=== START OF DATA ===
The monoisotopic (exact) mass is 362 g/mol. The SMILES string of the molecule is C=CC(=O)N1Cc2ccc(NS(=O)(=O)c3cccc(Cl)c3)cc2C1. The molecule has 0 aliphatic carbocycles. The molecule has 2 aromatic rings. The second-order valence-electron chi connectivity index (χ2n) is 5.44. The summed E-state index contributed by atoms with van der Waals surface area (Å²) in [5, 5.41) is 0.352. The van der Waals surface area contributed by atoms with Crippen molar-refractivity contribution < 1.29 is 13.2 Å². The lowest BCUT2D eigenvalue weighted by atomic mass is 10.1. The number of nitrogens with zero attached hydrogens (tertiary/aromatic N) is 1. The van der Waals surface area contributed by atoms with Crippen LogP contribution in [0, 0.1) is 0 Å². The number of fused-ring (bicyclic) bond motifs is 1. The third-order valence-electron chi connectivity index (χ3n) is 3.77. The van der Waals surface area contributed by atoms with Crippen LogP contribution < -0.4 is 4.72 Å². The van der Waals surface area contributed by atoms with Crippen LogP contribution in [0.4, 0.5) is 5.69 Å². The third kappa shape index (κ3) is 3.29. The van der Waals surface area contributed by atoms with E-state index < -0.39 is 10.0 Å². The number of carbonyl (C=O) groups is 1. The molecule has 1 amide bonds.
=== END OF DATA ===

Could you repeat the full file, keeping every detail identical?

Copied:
The monoisotopic (exact) mass is 362 g/mol. The SMILES string of the molecule is C=CC(=O)N1Cc2ccc(NS(=O)(=O)c3cccc(Cl)c3)cc2C1. The molecule has 0 aliphatic carbocycles. The molecule has 2 aromatic rings. The second-order valence-electron chi connectivity index (χ2n) is 5.44. The summed E-state index contributed by atoms with van der Waals surface area (Å²) in [5, 5.41) is 0.352. The van der Waals surface area contributed by atoms with Crippen molar-refractivity contribution < 1.29 is 13.2 Å². The lowest BCUT2D eigenvalue weighted by atomic mass is 10.1. The number of nitrogens with zero attached hydrogens (tertiary/aromatic N) is 1. The van der Waals surface area contributed by atoms with Crippen LogP contribution in [0, 0.1) is 0 Å². The number of fused-ring (bicyclic) bond motifs is 1. The third-order valence-electron chi connectivity index (χ3n) is 3.77. The van der Waals surface area contributed by atoms with Crippen LogP contribution < -0.4 is 4.72 Å². The van der Waals surface area contributed by atoms with Crippen LogP contribution in [0.4, 0.5) is 5.69 Å². The third kappa shape index (κ3) is 3.29. The van der Waals surface area contributed by atoms with E-state index < -0.39 is 10.0 Å². The number of carbonyl (C=O) groups is 1. The molecule has 1 amide bonds.